Scenarios as Narratives of Reactive Sequences: Lessons from Historical Social Science
Scenarios are one of the most widely used methods in futures research, and there is a wide variety of scenario methods, as documented by Bishop et al. (2007), for example. Scenarios are commonly used in practically oriented foresight work as structural descriptions of the future which help to anticipate possible future circumstances. In this context, the focus is on the impacts of trends, variables and macro-level drivers.
In an introduction to a recent special issue of Futures, Mermet, Fuller and van der Helm call for critical discussion of the theoretical bases of futures work, drawing on both work within the futures field and in other academic fields (Mermet et al., 2009). This paper contributes to this goal by discussing how concepts from historical social sciences could enrich the theoretical basis of scenario building.
In this article, scenarios are examined as tools to anticipate possible social change processes from an event-based perspective. The starting point of the paper is the parallel between futures studies and historical social science as fields which study change over time. In particular, three central concepts from historical social science are considered as important for scenario construction: 1) narrative explanation, 2) reactive sequences and 3) causal mechanisms. A tentative a scenario framework is presented to incorporate these concepts into scenario building.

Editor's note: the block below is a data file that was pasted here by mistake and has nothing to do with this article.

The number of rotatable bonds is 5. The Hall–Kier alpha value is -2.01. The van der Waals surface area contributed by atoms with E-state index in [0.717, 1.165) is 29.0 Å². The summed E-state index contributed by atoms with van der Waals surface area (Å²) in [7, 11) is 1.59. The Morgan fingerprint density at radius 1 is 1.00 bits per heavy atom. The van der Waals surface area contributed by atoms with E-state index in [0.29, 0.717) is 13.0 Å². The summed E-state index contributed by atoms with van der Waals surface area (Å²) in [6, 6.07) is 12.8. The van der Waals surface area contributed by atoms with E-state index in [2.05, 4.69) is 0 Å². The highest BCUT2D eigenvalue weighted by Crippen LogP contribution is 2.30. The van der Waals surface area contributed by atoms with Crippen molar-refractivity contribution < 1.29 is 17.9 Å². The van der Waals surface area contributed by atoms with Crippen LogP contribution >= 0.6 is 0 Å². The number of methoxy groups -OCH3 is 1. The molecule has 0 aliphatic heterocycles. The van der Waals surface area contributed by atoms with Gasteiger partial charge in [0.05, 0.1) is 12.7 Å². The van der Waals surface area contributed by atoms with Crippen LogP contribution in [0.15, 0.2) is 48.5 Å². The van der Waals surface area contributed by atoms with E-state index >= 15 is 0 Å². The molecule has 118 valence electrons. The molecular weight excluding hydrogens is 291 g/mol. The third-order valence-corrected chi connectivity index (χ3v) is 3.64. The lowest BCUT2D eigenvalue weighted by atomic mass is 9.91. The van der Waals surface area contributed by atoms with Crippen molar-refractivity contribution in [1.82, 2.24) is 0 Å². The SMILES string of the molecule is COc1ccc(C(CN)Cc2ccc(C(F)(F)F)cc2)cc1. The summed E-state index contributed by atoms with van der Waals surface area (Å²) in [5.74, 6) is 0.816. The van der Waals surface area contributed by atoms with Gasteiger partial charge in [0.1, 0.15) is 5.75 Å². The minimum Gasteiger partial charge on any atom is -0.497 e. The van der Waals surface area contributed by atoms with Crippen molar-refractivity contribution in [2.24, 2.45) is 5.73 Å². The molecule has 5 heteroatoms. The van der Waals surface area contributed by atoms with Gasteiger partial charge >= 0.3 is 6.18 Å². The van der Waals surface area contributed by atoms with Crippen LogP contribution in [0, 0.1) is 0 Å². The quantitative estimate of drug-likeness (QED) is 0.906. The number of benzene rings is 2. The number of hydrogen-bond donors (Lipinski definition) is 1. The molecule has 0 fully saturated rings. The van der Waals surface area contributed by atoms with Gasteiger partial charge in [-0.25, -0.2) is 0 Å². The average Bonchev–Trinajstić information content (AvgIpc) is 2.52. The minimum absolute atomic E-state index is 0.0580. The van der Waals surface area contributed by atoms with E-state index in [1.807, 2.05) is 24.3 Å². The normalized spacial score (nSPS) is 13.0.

Scenarios are one of the central tools of futures research. According to Bell (1997), 317, scenarios are used by all futurists in some form and scenarios are the end product of all futures research methods. Despite the wide spread of scenario methods, or perhaps because of it, there is no consensus on what scenarios are and how they ought to be created. Several recent articles have divided scenario approaches into scenario types (Bishop et al., 2007; Bradfield et al., 2005; Börjeson et al., 2006; van Notten et al., 2003). These typologies are based on different criteria. For example, Börjeson et al. (2006) focus on purposes and aims, while Bishop et al. (2007) focus on scenario techniques, and van Notten et al. (2003) ambitiously consider project goal, process design and scenario content. Bradfield et al. (2005), in turn, focus on three historical schools of scenario development.
In this paper, I will focus on what van Notten et al. (2003) call scenario content: the characteristics of the actual scenarios rather than the practical aims of the exercise, the process design or the organisational surroundings. More specifically, I am interested in the theoretical and social scientific basis of the scenario content and the claims that are made within scenarios.
Two aspects of scenarios are particularly important:
A basic distinction among scenarios is the distinction between scenarios as snapshots and scenarios as sequences or development paths. Bishop et al. (2007) call the first category end state or 'day in the life' scenarios, and the second category is titled chain scenarios or future histories. It would perhaps be more appropriate to have separate terms for these types, but both types of scenarios are well represented in futures research and both have important roles.